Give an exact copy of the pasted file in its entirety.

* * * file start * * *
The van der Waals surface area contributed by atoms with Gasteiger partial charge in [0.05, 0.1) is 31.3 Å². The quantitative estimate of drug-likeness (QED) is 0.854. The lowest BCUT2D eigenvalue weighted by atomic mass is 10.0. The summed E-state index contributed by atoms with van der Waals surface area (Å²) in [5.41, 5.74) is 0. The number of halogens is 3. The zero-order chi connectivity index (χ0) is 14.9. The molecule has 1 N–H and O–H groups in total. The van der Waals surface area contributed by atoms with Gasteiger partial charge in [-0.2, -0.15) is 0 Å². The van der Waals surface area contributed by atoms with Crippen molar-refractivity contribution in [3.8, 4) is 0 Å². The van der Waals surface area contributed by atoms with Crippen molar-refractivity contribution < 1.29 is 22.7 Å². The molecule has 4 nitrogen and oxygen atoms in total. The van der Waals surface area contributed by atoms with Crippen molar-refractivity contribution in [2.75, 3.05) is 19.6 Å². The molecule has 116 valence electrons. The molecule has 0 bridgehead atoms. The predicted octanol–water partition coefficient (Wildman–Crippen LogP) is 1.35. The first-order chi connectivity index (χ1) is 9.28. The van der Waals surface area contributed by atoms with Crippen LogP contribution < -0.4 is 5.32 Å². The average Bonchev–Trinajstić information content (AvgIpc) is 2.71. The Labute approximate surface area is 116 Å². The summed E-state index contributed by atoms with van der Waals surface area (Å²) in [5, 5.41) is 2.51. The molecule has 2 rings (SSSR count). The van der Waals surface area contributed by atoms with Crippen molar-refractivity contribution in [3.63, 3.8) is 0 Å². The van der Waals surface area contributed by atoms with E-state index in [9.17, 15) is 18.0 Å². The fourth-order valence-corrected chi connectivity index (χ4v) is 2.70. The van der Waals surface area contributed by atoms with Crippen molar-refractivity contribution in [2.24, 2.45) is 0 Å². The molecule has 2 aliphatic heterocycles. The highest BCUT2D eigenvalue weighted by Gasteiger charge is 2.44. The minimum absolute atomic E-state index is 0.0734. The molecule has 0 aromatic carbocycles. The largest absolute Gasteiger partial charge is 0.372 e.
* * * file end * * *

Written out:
The van der Waals surface area contributed by atoms with Gasteiger partial charge in [0.05, 0.1) is 31.3 Å². The quantitative estimate of drug-likeness (QED) is 0.854. The lowest BCUT2D eigenvalue weighted by atomic mass is 10.0. The summed E-state index contributed by atoms with van der Waals surface area (Å²) in [5.41, 5.74) is 0. The number of halogens is 3. The zero-order chi connectivity index (χ0) is 14.9. The molecule has 1 N–H and O–H groups in total. The van der Waals surface area contributed by atoms with Gasteiger partial charge in [-0.2, -0.15) is 0 Å². The van der Waals surface area contributed by atoms with Crippen molar-refractivity contribution in [3.8, 4) is 0 Å². The van der Waals surface area contributed by atoms with Crippen molar-refractivity contribution < 1.29 is 22.7 Å². The molecule has 4 nitrogen and oxygen atoms in total. The van der Waals surface area contributed by atoms with Crippen molar-refractivity contribution in [2.75, 3.05) is 19.6 Å². The molecule has 116 valence electrons. The molecule has 0 bridgehead atoms. The predicted octanol–water partition coefficient (Wildman–Crippen LogP) is 1.35. The first-order chi connectivity index (χ1) is 9.28. The van der Waals surface area contributed by atoms with Crippen LogP contribution < -0.4 is 5.32 Å². The average Bonchev–Trinajstić information content (AvgIpc) is 2.71. The Labute approximate surface area is 116 Å². The summed E-state index contributed by atoms with van der Waals surface area (Å²) in [5, 5.41) is 2.51. The molecule has 2 rings (SSSR count). The van der Waals surface area contributed by atoms with Crippen molar-refractivity contribution in [3.63, 3.8) is 0 Å². The van der Waals surface area contributed by atoms with E-state index in [9.17, 15) is 18.0 Å². The fourth-order valence-corrected chi connectivity index (χ4v) is 2.70. The van der Waals surface area contributed by atoms with Crippen molar-refractivity contribution in [2.24, 2.45) is 0 Å². The molecule has 2 aliphatic heterocycles. The highest BCUT2D eigenvalue weighted by Gasteiger charge is 2.44. The minimum absolute atomic E-state index is 0.0734. The molecule has 0 aromatic carbocycles. The largest absolute Gasteiger partial charge is 0.372 e.